Soon they will introduce their Gravity Feed System to make the art of smoking even simpler. Mixon calls it a “set it and forget it” model that’s a little more user-friendly.

“Barbecue now is the ‘it’ food,” says Mixon. “It just keeps rising and rising. Anything associated with it is almost always a winner.”
 

 

Mixon’s line of smokers is not the only Connecticut-made option on the market.

Kenyon All Seasons Grills, produced in Clinton, have over 70 different varieties of electric grills (right). Kenyon is the largest manufacturer of two-burner ceramic glass cooktops and stainless-steel electric grills in North America. Kenyon grills produce virtually no smoke, which allows people to grill outside or indoors and is at the other end of the spectrum from Mixon’s grills.

According to Kenyon President Phil Williams, the company’s best seller is the Floridian All Seasons Built-In Electric Grill, a 120V electric grill that can preheat in less than 7 minutes. The model costs $1,125.

Many of Kenyon’s grills have won awards including the Floridian, which was named a finalist in the Vesta Award for innovation in design and technology in 2008. In 2009, another of their designs, the Texan All Seasons Grill, was a finalist for the same award.

However, there are many options between electric grills and commercial smokers. John Tarquinio, owner of Fireside Supply in Hebron, explains that there are three major categories of grills for the average backyard barbecue—gas, charcoal and pellet. The right grill for each consumer is entirely dependent on what they’re hoping to accomplish.

“Gas is generally good for fast cooking,” says Tarquinio. “For people who want to fire it up, throw a steak on it, sear it on both sides and go eat dinner.”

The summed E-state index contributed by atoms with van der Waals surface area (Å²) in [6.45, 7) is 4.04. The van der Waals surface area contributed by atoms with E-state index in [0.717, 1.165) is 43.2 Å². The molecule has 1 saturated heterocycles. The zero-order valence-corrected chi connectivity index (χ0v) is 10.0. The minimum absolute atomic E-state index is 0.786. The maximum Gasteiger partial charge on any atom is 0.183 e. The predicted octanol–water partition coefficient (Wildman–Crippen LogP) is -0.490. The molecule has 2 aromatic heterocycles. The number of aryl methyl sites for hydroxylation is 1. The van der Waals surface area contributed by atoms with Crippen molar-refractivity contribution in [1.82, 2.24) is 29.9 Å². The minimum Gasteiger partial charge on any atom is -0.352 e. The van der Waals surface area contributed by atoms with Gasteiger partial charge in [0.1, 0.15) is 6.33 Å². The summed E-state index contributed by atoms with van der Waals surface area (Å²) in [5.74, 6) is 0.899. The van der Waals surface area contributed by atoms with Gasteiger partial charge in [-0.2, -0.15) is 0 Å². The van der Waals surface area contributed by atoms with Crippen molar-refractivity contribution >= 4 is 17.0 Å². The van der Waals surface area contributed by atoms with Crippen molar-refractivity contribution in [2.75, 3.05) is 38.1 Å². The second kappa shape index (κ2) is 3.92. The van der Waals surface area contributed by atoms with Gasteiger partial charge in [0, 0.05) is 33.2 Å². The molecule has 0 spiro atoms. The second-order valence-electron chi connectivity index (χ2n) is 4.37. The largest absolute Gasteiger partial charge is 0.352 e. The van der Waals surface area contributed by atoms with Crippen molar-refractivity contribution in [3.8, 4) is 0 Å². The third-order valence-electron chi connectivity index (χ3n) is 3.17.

Charcoal is better for slower cooking at a lower temperature, says Tarquinio. It infuses a smoke flavor into the food. Meat cooked on a charcoal grill is usually moist in the center and crisp on the outside.

Pellets—hardwood compressed to look like long pills—produce similar cooking results to charcoal. “It’s more convenient for ramping up and ramping down,” says Tarquinio.

One charcoal grill, popular at Fireside Supply, Inc. and elsewhere, is The Big Green Egg (left). Tarquinio says the grill has a kind of “cult following.”

“The Big Green Egg is the best charcoal grill out there,” he says. The unique dome shape circulates the hot air around the food, the inverse of a rotisserie oven, which rotates food.

According to its website, The Big Green Egg is a modern-day evolution of ancient cookers, with a design that “is modeled on the clay cooking vessels first seen during the Chinese Qin Dynasty and then used by the Japanese beginning in the 3rd century.”

The Big Green Egg, originated in Atlanta, is now the world’s largest producer and international distributer of the high-quality ceramic cooking system. There are now six different sizes of Eggs.

Barbecue really is the “it” food these days. Between television shows, cookbooks and blogs, there are a lot of lessons out there on how to perfect your cooking techniques. But when picking the right grill, consider your needs. Do you want fast or slow cooking? Do you want a deep smoky flavor or just a good char? Looking to get into the competition circuit? Ask around. The professionals will be able to help you select the grill or smoker that’s right for you.

And take Mixon’s advice—don’t stress. “Barbecue is very simple food,” says the barbecue champion. “It’s very enjoyable.”

 

Myron Mixon Discusses Barbecue and Great Grilling